To give away the ending, because I had to work this story backwards, finds the narrator in a dumpster. The narrator can feel it being picked up and taken to the compactor. He can hear the creaking and grinding of gears that will bring the compactor’s heavy plates down on him. He is dead, which makes sense of the reset of story.
In my mind, the story is the flash of life that one remembers just before the light goes out forever.
Well done! I’m now looking forward to reading more of these crazy stories.
If you’re a book blogger in any genre and like the idea of a convention targeting bloggers that review books, you should check out her posting: Proposal for Book Bloggers.
Here is a snippet:
“So I had this wild idea for a Book Blogger Convention. I mean, why not? Trekkies (or Trekkers?) have conventions annually, and with the success of John's link-up-meme, which even inspired a song, I realized that there is probably enough of us out there to merit a small convention. I think it would be fun to meet a bunch of you. Maybe we can even lure in some New York publishing professionals.” - - Fantasy Debut
There is much more in her post, including some information about getting involved. Go check it out.
I think that the idea of a book blogging convention is a great idea. I just don’t know if I would be able to make it. Here is hopping!
Just before the turn of the year, I received a slim volume of 15 short stories titled, Down to a Sunless Sea by Mathias B. Freese. I haven’t had the time to more than one. The titles are intriguing and I will read more of them, reporting back here.
When I start collections, I don’t like to start with the first story. I much prefer to start with the title story, if there is one. The title story tends to be a window into how the collection will ultimately read. In Freese’s collection, the title story “Down to a Sunless Sea” happens to be the first story.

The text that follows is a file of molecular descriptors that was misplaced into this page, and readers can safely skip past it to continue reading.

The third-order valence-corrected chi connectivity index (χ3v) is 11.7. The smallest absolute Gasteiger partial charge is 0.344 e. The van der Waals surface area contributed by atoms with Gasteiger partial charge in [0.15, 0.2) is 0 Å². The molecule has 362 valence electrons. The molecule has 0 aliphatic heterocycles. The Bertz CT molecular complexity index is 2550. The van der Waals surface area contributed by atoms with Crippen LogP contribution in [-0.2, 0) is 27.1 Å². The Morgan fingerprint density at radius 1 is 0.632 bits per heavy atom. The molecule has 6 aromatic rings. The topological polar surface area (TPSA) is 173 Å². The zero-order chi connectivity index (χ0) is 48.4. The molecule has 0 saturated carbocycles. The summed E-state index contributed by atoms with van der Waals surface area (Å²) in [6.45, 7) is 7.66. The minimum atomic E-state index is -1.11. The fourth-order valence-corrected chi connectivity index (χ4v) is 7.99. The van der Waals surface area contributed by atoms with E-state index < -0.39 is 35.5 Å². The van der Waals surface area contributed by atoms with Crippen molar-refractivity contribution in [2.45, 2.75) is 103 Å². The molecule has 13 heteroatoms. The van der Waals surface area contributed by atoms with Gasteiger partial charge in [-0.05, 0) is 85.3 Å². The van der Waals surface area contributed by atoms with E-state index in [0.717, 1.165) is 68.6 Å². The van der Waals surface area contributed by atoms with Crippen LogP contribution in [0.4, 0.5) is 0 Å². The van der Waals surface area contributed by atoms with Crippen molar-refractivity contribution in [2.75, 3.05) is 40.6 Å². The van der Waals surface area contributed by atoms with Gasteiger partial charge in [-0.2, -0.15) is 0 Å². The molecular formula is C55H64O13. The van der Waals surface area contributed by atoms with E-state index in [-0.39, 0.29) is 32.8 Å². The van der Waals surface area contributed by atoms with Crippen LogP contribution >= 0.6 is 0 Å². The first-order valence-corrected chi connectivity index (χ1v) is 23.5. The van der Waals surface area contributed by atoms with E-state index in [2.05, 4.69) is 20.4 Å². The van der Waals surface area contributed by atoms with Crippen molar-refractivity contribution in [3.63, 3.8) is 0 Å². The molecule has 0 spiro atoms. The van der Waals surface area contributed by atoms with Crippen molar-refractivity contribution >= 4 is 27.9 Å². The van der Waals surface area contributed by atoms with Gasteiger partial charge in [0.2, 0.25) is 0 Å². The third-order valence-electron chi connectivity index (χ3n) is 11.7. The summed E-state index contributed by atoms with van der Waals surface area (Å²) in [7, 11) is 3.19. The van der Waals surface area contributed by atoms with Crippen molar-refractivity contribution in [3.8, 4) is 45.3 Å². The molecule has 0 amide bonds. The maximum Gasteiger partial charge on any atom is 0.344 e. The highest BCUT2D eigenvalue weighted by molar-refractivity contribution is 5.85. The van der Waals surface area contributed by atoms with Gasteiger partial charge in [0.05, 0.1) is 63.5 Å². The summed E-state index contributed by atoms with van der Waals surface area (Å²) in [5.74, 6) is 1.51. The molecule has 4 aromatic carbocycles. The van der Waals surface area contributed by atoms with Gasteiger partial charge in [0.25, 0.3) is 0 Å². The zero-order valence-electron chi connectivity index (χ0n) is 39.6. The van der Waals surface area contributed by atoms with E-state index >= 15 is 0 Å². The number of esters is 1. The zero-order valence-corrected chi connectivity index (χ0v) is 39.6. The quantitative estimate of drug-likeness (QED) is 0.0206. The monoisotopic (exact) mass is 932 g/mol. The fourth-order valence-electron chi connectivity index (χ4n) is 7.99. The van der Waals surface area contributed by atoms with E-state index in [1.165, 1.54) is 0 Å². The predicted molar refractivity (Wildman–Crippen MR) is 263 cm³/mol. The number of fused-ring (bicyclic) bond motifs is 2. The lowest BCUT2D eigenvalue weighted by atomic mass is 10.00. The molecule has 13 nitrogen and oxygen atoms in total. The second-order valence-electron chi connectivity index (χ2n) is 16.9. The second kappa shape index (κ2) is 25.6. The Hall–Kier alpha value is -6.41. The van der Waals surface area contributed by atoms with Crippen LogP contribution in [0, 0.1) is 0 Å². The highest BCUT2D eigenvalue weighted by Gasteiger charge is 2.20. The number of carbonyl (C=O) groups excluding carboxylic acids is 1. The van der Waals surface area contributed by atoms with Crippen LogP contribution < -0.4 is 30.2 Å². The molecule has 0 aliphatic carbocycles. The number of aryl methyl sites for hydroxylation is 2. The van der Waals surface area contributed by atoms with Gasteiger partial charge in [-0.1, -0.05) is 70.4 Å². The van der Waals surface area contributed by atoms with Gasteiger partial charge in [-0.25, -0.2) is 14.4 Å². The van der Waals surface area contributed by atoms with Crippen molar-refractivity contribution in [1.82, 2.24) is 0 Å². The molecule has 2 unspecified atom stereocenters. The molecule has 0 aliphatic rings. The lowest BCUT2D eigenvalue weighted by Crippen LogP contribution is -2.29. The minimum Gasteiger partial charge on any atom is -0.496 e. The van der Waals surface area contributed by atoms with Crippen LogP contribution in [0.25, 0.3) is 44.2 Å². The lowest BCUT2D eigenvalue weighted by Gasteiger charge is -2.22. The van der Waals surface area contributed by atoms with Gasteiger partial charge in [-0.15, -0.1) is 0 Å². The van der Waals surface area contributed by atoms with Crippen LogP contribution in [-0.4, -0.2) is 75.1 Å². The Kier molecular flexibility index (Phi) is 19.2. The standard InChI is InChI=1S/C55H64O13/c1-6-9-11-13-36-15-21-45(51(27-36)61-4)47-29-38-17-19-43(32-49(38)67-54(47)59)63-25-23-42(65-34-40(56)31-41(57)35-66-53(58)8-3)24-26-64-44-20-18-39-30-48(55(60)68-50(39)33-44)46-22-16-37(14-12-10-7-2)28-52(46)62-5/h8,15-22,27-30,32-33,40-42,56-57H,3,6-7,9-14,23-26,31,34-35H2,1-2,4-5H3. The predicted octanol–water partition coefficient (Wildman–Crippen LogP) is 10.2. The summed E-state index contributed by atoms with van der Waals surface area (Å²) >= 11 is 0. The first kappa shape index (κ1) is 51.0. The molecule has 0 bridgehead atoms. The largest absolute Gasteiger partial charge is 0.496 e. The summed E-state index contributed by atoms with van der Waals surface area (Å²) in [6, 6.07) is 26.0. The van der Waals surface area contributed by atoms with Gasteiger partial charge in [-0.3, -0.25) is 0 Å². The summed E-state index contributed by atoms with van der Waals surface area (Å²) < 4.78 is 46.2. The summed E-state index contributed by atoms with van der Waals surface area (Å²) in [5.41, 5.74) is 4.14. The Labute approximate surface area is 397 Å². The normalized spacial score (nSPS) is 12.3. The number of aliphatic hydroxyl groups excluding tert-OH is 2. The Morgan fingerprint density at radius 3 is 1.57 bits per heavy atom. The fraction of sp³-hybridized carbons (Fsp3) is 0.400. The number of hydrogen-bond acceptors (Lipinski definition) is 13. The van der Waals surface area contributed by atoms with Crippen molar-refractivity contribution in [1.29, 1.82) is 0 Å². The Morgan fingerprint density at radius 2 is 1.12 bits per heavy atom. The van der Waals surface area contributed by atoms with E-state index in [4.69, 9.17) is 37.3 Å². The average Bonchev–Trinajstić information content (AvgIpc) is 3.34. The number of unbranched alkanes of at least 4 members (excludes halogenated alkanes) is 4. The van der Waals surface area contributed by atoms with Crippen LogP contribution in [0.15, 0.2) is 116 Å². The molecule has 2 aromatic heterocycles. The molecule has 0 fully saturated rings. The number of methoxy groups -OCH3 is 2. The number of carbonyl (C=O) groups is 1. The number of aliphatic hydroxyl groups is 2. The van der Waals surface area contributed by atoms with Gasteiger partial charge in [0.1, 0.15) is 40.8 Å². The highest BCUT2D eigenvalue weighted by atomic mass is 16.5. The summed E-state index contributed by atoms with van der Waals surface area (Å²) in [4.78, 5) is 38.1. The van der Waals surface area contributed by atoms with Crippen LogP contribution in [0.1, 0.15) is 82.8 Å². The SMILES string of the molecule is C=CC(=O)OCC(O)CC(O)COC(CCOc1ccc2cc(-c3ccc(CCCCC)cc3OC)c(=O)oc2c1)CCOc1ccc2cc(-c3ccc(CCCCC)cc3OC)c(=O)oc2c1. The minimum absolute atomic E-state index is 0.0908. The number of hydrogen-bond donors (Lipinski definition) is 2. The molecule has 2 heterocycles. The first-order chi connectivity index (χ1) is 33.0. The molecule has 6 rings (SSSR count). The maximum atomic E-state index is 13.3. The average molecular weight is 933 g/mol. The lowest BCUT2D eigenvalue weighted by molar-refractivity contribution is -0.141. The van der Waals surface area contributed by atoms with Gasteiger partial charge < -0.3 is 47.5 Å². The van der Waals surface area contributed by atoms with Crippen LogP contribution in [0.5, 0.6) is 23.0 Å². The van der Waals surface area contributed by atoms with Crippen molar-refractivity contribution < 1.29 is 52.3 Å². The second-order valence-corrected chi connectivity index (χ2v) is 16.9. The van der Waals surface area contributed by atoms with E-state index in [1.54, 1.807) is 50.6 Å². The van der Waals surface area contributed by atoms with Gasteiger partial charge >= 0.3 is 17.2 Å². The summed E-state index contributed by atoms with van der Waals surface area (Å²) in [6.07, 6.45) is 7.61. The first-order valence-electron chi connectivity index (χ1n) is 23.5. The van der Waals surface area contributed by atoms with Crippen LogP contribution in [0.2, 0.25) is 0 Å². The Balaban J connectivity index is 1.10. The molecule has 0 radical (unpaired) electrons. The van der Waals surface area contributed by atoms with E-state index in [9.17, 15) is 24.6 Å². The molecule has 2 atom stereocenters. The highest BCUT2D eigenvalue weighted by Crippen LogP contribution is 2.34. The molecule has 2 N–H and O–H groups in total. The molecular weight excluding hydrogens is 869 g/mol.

“Down to a Sunless Sea” is a cloudy-day character study of Adam’s childhood, a toxic nature-nurture downpour. It is hard to see all the classic elements of a story through the strange use of point of view that jumps back and forth in time to give the reader a detailed portrait. I’m still searching for the element that drives most fiction, how the protagonist changes or grows through the experience. Even though I’m unsure a change exists, the story still left me with hunted images of my own childhood, which I think was the main intent of the story.
Adam, like most children are funny miniature people in the eyes of adults. Parents show their children’s antics off to their friends and family, and rightly so. Children take up a lot of time and energy, the center of a parent’s world. However, this parental showmanship can be taken too far. At an early age, his grandmother “… gather him up upon her lap, fell and jostle his testicles- -for fun, in front of the family, who went a long complacently.” Wow.
Even without the testicle jostling, Adam had quirks that his family did not understand, so they laughed at him. The one that I stood out to me was his fear of growing older focused in on the emergence of hair on his boy’s body, on his hands and in more private places. The text of the story suggests a diagnosis of narcissism for Adam. I think that I would have to agree. The underlying abuse seems to have given Adam an unnatural focus on his appearance.
As I look back through the story, I keep finding tidbits, symptoms that compose Adam’s character. This story is well written. I hope to find more gems like this one in Freese’s collection.
Cybers run all the complicated things that humans don’t wan to and in some cases can’t. They are advanced AIs that control all of our power, day-to-day infrastructure, and communication. They have a problem. In human words, they go mad. In cyber terms, it is undefined (or at best, they won’t share what happens). As far as humans are concerned they go offline, crash, die.
Symptoms of cyber madness, include, but are not limited to an increased use of personal pronouns, using speak to communicate to other cybers rather than quick and efficient data swapping, a desire to understand humanity, and expressions of fear.